More than 1,260 cases of scarlet fever have now been reported in the East Midlands - eight times the number of cases seen in the same period last year.
Between January and April 2013, a comparatively low 150 cases were treated.
Scarlet fever is considered to be rare in the UK nowadays, with usually only around 2,000 and 4,000 cases reported each year across the country.
However, since the start of the year, there has been a surge in the number of cases seen in the East Midlands.
Scarlet fever is an extremely contagious bacterial infection, which can be transmitted via airborne droplets or by skin-to-skin contact.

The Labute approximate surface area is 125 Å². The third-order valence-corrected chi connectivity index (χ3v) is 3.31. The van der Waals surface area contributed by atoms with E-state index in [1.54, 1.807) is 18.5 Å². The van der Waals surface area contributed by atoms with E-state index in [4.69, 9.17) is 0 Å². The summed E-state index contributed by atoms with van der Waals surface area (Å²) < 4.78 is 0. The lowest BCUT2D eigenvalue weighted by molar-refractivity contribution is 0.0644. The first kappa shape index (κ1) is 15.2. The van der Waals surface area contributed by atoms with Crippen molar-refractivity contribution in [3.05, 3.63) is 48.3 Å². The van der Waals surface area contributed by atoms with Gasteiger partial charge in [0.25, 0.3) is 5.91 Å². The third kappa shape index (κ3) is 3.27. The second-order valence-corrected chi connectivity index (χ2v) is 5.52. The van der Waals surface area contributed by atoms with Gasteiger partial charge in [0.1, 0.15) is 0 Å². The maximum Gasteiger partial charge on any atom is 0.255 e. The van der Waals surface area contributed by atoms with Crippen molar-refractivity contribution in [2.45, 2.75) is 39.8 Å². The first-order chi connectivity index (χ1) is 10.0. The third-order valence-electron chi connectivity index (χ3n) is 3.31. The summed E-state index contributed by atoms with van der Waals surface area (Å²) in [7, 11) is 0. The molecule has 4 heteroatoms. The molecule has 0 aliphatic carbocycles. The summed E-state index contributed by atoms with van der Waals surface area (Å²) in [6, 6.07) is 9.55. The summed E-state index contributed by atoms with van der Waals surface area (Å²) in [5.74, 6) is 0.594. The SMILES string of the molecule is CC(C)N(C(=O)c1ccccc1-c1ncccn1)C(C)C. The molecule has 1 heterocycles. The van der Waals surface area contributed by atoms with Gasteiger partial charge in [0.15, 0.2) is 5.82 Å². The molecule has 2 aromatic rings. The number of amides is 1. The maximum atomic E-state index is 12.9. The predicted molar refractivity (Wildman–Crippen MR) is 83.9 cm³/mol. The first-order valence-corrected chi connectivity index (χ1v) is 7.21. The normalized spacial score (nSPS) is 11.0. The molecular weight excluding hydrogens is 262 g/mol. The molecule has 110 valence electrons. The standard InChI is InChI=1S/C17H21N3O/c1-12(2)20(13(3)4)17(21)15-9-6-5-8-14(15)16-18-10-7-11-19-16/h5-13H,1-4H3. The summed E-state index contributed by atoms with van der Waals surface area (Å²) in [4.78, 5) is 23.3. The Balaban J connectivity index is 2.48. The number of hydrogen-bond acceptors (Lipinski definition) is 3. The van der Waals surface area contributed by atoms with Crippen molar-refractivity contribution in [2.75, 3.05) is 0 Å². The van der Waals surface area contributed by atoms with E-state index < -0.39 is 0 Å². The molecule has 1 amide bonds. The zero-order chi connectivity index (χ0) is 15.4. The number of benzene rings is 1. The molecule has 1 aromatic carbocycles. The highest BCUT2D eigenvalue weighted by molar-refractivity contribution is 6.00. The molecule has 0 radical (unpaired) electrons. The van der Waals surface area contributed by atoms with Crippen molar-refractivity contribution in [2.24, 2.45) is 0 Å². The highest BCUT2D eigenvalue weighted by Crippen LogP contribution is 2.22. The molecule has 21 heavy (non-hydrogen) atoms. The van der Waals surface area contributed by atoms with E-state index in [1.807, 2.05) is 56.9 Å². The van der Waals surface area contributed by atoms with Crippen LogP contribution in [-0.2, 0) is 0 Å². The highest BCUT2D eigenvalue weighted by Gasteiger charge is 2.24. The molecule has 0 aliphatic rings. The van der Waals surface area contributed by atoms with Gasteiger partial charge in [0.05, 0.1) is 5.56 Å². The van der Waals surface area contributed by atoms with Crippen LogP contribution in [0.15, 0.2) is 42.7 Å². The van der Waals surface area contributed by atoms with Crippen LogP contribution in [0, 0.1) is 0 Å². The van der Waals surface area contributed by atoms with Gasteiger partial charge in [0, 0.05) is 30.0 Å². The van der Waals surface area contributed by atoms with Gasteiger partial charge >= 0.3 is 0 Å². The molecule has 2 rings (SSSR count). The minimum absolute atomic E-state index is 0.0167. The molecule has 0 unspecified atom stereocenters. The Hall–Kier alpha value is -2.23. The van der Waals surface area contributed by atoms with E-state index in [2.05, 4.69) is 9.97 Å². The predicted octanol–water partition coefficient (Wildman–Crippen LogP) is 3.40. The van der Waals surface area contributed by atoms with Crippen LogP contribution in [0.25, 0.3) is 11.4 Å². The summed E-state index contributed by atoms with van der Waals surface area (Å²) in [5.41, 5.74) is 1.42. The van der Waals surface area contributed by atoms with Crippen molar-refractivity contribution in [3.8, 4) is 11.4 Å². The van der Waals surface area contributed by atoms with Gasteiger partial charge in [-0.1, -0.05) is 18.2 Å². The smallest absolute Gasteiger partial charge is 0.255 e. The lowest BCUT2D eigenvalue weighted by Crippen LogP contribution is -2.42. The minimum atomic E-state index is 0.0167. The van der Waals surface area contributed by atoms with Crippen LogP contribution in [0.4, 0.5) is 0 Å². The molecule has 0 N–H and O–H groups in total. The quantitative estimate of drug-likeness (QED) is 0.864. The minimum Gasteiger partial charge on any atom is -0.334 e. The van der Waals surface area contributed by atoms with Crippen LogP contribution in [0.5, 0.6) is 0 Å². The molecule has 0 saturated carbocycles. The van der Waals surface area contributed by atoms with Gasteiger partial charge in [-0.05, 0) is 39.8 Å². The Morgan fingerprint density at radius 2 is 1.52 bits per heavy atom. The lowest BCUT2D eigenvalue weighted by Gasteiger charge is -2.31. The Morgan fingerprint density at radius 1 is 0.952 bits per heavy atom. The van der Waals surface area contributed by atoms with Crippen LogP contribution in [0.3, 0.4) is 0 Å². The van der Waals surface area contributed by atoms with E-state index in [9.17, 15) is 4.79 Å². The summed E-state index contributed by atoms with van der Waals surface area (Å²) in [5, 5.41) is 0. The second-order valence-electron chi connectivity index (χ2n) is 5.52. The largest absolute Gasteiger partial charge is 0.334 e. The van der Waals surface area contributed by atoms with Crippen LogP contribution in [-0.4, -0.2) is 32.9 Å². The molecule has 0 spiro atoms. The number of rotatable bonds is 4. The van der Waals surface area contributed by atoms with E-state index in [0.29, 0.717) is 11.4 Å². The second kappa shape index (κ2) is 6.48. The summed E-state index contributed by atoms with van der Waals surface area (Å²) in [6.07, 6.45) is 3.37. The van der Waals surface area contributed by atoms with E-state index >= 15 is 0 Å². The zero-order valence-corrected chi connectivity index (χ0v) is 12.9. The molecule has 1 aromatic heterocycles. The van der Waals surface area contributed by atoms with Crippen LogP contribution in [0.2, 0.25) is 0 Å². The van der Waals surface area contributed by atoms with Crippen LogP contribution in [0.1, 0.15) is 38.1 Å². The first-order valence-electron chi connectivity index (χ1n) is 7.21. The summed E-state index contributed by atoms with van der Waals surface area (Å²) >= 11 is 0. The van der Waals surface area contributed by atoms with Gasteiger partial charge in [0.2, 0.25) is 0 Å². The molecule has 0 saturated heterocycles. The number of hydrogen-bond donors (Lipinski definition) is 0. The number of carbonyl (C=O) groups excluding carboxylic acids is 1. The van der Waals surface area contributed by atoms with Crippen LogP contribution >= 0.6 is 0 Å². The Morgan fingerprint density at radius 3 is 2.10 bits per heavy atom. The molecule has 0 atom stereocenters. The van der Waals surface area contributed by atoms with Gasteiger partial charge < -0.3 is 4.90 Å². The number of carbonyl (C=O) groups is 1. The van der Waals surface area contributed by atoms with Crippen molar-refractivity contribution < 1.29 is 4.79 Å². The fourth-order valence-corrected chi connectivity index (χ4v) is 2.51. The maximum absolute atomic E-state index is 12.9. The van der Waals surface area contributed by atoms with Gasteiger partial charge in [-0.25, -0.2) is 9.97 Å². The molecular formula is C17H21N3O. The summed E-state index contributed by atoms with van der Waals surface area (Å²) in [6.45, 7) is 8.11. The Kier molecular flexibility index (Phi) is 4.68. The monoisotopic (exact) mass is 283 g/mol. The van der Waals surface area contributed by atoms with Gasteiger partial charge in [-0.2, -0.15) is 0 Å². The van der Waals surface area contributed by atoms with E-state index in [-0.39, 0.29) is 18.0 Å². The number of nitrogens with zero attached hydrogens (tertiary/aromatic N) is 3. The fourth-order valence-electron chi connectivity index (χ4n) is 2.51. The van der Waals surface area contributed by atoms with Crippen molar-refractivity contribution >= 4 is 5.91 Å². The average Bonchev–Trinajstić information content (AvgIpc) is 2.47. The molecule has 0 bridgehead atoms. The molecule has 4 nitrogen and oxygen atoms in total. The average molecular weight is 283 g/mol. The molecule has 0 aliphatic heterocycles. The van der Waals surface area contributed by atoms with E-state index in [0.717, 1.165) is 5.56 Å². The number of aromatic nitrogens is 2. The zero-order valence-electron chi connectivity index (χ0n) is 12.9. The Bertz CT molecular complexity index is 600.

Most cases nowadays are mild and easily treatable with antibiotics.
Latest figures show a decline in the number of new cases of scarlet fever being recorded weekly in the East Midlands.
275 more cases of Scarlet Fever have been notified in the East Midlands in the first 11 weeks of 2014 compared to the same time last year.
Public health officials from Derbyshire County Council are warning parents to look out for the symptoms of scarlet fever in their children.